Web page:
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Bonus Points

Bonus Provisions Agreed To By Attorneys And Their Clients Will Likely Be Enforceable If The Agreement Clearly Delineates An "Extraordinarily Favorable Result"

By Ellen A. Pansky

Ellen A. Pansky, a principal in the law firm of Pansky & Markle in South Pasadena, specializes in representing and advising attorneys in professional liability and legal ethics matters. 

Most lawyers intuitively understand that the fee agreement executed at the outset of representation binds the attorney as well as the client to general principles of fair dealing. Traditionally, attorneys have billed pursuant to a straightforward formula based on a fixed rate or a contingent fee basis. Now, with the concept of value billing receiving more attention, confusion reigns as to whether a bonus or premium may be collected in addition to the fixed fee.

May an attorney craft a fee agreement in which the attorney is paid a premium or bonus for exceptional legal services? This question does not have a clear answer. There is no ethics rule or ethics opinion that establishes an attorney's right to collect a bonus or premium from a client based on favorable results or extraordinary effort. Presumably, an attorney is being paid his or her customary rate for doing a good and competent job. So why should a good result warrant a special bonus? Nonetheless, some commentators are in favor of value billing as well as other alternative fee arrangements that permit an attorney to collect a supplemental fee based on the ultimate result. Moreover, these arrangements typically contemplate the attorney's obligation to charge a lower fee if the results obtained are not favorable.

Before incorporating a bonus or premium provision into a fee agreement, attorneys must address several considerations:

  • Does the client's matter warrant any sort of bonus arrangement?      
  • How is an ethical and enforceable bonus arrangement structured?      
  • What ethical considerations militate against charging a bonus?

Identifying the type of representation in which a bonus arrangement may be appropriate involves the consideration of professional and ethical concerns. In the routine matter, the attorney receives a fixed hourly rate for the number of hours expended or a finite, contingent percentage fee that implicitly rewards the attorney with a higher fee if the result is better than usual. To determine when a bonus fee arrangement is acceptable, attorneys must consider whether the type of representation lends itself to the parties' being able to define, with particularity, what an "extraordinarily favorable result" is.1 Some examples of these representations include 1) representing an entity that expects to embark on an initial public offering (and accepting shares of stock as part of the fee arrangement), 2) representing a land developer in acquiring land use entitlements, and 3) representing sports, entertainment, or literary talent in contract negotiations.

In the booming and uncharted frenzy of e-commerce, it has become fairly common for law firms to negotiate alternative fee arrangements with start-up e-businesses.2 The typical arrangement involves the client's paying a minimal retainer and the law firm's taking a percentage interest in the start-up in lieu of fees. It is not uncommon for senior partners in such firms to take positions on the boards of directors of their client e-businesses. This alternative fee arrangement is structured with an eye toward taking the start-up public, with vast amounts of money to be made for both client and law firm if the stock does well.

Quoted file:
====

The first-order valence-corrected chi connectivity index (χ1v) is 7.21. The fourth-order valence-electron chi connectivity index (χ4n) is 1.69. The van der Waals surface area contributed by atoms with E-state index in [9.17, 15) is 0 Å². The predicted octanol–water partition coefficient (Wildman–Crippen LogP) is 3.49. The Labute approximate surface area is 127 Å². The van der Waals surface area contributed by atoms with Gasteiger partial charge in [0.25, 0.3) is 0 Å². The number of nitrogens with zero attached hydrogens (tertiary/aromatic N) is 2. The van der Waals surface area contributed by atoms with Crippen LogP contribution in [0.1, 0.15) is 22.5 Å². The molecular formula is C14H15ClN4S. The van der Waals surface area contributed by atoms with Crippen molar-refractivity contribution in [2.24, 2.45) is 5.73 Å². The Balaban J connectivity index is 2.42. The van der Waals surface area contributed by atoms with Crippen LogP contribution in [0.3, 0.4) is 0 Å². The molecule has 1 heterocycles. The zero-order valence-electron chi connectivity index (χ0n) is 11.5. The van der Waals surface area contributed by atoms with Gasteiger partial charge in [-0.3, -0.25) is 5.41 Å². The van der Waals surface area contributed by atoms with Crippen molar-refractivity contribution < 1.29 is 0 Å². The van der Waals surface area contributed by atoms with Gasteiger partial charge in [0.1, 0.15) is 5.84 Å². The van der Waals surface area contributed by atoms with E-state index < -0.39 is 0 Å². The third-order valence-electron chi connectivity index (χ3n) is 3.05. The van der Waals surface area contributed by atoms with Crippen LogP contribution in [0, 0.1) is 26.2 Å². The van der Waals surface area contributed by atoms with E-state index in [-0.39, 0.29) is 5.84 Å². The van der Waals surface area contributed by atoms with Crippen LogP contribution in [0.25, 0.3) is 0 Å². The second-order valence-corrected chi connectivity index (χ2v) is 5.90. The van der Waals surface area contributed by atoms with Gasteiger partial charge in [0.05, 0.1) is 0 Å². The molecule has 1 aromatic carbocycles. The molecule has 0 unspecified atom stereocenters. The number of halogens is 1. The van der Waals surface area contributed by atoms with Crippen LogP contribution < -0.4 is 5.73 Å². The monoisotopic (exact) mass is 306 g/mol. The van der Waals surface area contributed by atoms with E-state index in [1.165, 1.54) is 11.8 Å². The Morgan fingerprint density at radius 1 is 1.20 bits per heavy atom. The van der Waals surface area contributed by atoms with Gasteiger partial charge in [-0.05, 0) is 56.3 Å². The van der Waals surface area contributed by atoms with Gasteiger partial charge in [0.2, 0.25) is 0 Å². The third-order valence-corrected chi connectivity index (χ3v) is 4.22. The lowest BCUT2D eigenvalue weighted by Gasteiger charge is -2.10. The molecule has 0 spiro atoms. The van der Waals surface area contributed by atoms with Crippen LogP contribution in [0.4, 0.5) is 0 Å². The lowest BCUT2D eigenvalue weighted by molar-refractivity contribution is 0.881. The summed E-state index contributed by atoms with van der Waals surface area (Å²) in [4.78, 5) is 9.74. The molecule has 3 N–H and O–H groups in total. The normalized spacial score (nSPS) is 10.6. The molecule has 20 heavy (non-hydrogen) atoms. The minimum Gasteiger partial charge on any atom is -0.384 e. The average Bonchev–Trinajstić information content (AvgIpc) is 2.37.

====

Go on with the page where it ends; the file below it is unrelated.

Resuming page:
Ethical issues may arise when a law firm becomes part of the business of its clients. In addition, serving in the dual capacity of attorney and officer or director may constitute a conflict. However, by its capacity to quantify an extraordinarily favorable result, the e-commerce fee arrangement lends itself well to incorporating a bonus.3 For example, assume an e-commerce start-up needs $10 million of venture capital for the first phase of its business plan. The attorney and the client could agree that the law firm's percentage ownership of the business would be increased by a fixed amount if the law firm is responsible for raising the $10 million within a defined and agreed-upon amount of time. As in the typical contingent fee arrangement, the lawyer bears the risk of not receiving fair compensation despite providing substantial services if, in this case, the client's stock does not do well.

Another method for incorporating a bonus into a fee arrangement with an e-business is for the attorney and the client to agree that once the e-business goes public, the client will give additional stock options to the firm if the stock hits a certain value and remains at that value for a set period of time. Again, the law firm will be rewarded for its part in reaching a quantifiably favorable result for its client-with the risk that the law firm will receive less than its customary rate if the client does not succeed.

The relationship between land use counsel and their clients also allows an attorney and his or her client to define an extraordinarily favorable result. Typically, land use attorneys incorporate municipal advocacy into their services. Thus attorneys may add value to their legal services by cultivating relationships with local elected and appointed officials as well as government agency staff with an aim toward securing more favorable conditions on discretionary permits and ensuring that applications advance more rapidly through the bureaucratic maze. Depending upon the difficulty of the client's position, attorney and client could define an extraordinarily favorable result as securing all necessary entitlements and permits in a time frame that would not normally be achievable without the assistance of counsel or successfully defeating the administrative appeals of the client's opponents. If the engagement involves a low likelihood of success, particularly novel issues, or other special considerations, the land use attorney may be entitled to a fixed amount as a bonus in addition to hourly fees.